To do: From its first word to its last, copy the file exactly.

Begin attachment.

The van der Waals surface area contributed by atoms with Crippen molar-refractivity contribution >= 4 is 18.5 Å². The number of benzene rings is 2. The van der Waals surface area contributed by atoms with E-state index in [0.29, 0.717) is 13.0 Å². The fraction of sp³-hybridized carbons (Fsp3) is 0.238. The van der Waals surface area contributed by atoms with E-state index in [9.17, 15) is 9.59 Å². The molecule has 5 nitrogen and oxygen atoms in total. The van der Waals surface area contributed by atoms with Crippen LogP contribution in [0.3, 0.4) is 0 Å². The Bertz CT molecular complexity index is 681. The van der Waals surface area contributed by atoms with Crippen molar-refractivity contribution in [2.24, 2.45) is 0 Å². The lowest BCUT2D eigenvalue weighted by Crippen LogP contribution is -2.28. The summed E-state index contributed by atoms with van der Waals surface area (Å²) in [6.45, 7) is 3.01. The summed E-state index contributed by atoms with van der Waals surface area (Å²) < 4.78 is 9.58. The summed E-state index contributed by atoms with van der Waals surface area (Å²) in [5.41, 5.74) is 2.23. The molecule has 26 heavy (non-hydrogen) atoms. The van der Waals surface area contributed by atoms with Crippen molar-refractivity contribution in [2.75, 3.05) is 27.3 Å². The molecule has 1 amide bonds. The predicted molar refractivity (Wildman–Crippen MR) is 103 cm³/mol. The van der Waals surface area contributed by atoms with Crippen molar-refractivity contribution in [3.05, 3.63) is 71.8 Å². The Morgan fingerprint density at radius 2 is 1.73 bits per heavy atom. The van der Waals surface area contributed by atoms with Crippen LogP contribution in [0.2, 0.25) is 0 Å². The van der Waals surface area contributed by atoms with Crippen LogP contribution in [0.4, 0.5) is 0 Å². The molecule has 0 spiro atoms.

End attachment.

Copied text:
The van der Waals surface area contributed by atoms with Crippen molar-refractivity contribution >= 4 is 18.5 Å². The number of benzene rings is 2. The van der Waals surface area contributed by atoms with E-state index in [0.29, 0.717) is 13.0 Å². The fraction of sp³-hybridized carbons (Fsp3) is 0.238. The van der Waals surface area contributed by atoms with E-state index in [9.17, 15) is 9.59 Å². The molecule has 5 nitrogen and oxygen atoms in total. The van der Waals surface area contributed by atoms with Crippen LogP contribution in [0.3, 0.4) is 0 Å². The Bertz CT molecular complexity index is 681. The van der Waals surface area contributed by atoms with Crippen molar-refractivity contribution in [2.24, 2.45) is 0 Å². The lowest BCUT2D eigenvalue weighted by Crippen LogP contribution is -2.28. The summed E-state index contributed by atoms with van der Waals surface area (Å²) in [6.45, 7) is 3.01. The summed E-state index contributed by atoms with van der Waals surface area (Å²) < 4.78 is 9.58. The summed E-state index contributed by atoms with van der Waals surface area (Å²) in [5.41, 5.74) is 2.23. The molecule has 26 heavy (non-hydrogen) atoms. The van der Waals surface area contributed by atoms with Crippen molar-refractivity contribution in [2.75, 3.05) is 27.3 Å². The molecule has 1 amide bonds. The predicted molar refractivity (Wildman–Crippen MR) is 103 cm³/mol. The van der Waals surface area contributed by atoms with Crippen molar-refractivity contribution in [3.05, 3.63) is 71.8 Å². The Morgan fingerprint density at radius 2 is 1.73 bits per heavy atom. The van der Waals surface area contributed by atoms with Crippen LogP contribution in [0.2, 0.25) is 0 Å². The van der Waals surface area contributed by atoms with Crippen LogP contribution in [0.4, 0.5) is 0 Å². The molecule has 0 spiro atoms.